The federal government is adding extra weeks of income support for employees who are feeling ill or have to isolate, unemployed workers and parents at home with children due to the pandemic.

The government plans to add 12 weeks of eligibility to the $500-per-week Canada Recovery Benefit and the Canada Recovery Caregiving Benefit, raising the maximum number of weeks available to 38 from 26. The federal sickness benefit will be expanded to four weeks from two so workers can stay home if they’re feeling ill or have to isolate because of the coronavirus pandemic. As well, employment insurance eligibility will be stretched to allow people to receive up to 50 weeks of benefits, rather than 26, for claims filed since late September.

Read: Liberals to replace CERB with new benefit, simplified EI program at cost of $37B

Hassan Yussuff, president of the Canadian Labour Congress, said the extra weeks should be a major relief for those who worried about losing support at the end of next month. But he suggested the extension may not be enough to bridge to better times. “The one thing that nobody has been able to predict is when are we going to get to the other side,” says Yussuff. “As the government prepares for the budget, they may yet have to make a further announcement to figure out how we’re going to support people until the job numbers are starting to return to the level they were prior to the pandemic.”

Labour groups have asked the government to extend benefits until the end of the year, which is how long they believe it might take before the workers in hardest-hit industries get back on the job.

Canada’s labour market reversed months of gains in December and January, as lockdowns sent employment rates back to where they were in August, leaving the country short 858,300 jobs of pre-pandemic levels. The government had planned to review eligibility for the recovery benefits at the start of January and the jobs numbers helped inform the decision to add more weeks, says employment minister Carla Qualtrough.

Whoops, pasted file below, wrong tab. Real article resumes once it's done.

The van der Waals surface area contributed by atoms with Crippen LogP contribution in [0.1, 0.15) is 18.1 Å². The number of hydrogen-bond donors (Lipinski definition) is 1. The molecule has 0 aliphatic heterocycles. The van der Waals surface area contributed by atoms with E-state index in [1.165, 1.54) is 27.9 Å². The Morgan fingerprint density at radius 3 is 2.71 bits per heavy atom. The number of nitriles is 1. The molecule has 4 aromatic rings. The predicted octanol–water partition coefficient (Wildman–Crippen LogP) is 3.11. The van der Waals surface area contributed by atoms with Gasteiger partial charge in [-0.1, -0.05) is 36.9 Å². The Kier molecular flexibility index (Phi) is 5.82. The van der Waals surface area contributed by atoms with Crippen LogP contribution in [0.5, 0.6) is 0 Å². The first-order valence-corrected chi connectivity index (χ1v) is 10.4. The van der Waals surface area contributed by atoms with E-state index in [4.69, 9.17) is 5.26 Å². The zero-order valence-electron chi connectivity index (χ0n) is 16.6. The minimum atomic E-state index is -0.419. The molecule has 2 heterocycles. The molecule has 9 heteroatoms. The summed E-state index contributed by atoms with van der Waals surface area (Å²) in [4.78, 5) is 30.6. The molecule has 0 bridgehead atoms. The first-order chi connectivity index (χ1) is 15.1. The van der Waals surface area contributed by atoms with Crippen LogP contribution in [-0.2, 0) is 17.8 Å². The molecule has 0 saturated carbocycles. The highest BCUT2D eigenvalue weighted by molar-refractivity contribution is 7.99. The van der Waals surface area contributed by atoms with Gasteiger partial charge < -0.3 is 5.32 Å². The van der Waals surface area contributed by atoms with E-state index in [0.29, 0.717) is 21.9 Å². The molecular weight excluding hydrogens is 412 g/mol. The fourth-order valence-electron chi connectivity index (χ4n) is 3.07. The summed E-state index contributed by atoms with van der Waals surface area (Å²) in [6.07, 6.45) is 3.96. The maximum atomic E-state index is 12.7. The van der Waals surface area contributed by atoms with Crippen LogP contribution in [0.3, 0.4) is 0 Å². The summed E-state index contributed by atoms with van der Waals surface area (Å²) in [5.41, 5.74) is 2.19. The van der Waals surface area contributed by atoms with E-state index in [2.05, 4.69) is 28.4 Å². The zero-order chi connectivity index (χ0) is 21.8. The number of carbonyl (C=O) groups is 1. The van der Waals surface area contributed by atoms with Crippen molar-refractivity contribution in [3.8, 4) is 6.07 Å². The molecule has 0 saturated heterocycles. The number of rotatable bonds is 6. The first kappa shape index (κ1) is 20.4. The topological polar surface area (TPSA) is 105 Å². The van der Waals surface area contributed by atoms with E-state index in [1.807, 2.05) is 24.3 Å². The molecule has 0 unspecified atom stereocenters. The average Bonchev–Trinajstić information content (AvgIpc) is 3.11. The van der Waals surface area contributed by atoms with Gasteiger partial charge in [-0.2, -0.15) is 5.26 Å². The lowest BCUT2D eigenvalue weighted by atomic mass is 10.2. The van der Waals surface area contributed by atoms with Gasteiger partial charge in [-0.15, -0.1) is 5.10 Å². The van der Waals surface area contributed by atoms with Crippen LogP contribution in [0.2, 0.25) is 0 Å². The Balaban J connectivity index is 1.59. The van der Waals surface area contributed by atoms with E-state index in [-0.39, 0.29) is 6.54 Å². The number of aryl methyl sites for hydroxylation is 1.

Read: Could the pandemic prompt employment insurance reforms?

The extra weeks for the recovery benefits will provide income support to June for those who have needed it since their inception, roughly the same time that business support like the wage subsidy is also set to expire. Federal officials will see what needs to come next for workers and businesses depending on how things look, Qualtrough says. “We just are constantly figuring out the balance between all these programs, to minimize any kind of negative impact but also to maximize labour-force attachment and preparations that are underway to kick things into gear when the country is vaccinated.”

The government’s most recent figures show it has provided over $11.6 billion through the three recovery benefits launched in the fall to replace the Canada Emergency Recovery Benefit. A further $13.5 billion has been spent on regular EI benefits, with about two million people currently receiving the income support. That doesn’t include special benefits like parental leave. The government also estimates the cost to extend the benefits at $6.7 billion, and a further $5.4 billion for EI.

Extending the recovery benefits can happen through regulation, which is simpler than the law that needs to be passed to extend EI eligibility. And once changes are made, provincial governments would have to update employee protection rules to accommodate the extra weeks of sickness and caregiving leave.

Read: Calls for Ontario to reinstate paid sick leave intensify amid lockdown

Conservative workforce critic Raquel Dancho said in a statement her party supported getting help to unemployed workers and put the onus on the government to craft a plan to create jobs across every sector of the economy. “The Liberals need to present a budget, their first in two years, that will get Canadians back to work and bring our economy back to life,” the statement noted.

NDP employment critic Daniel Blaikie welcomed the additional weeks but noted it doesn’t solve concerns that the sick leave can’t be taken one or two days at a time. “It’s a good start, but there is a lot that is still not working well with these programs,” he says. “It’s going to take more than an announcement of simply extending benefits in order to get to the heart of some of these things.”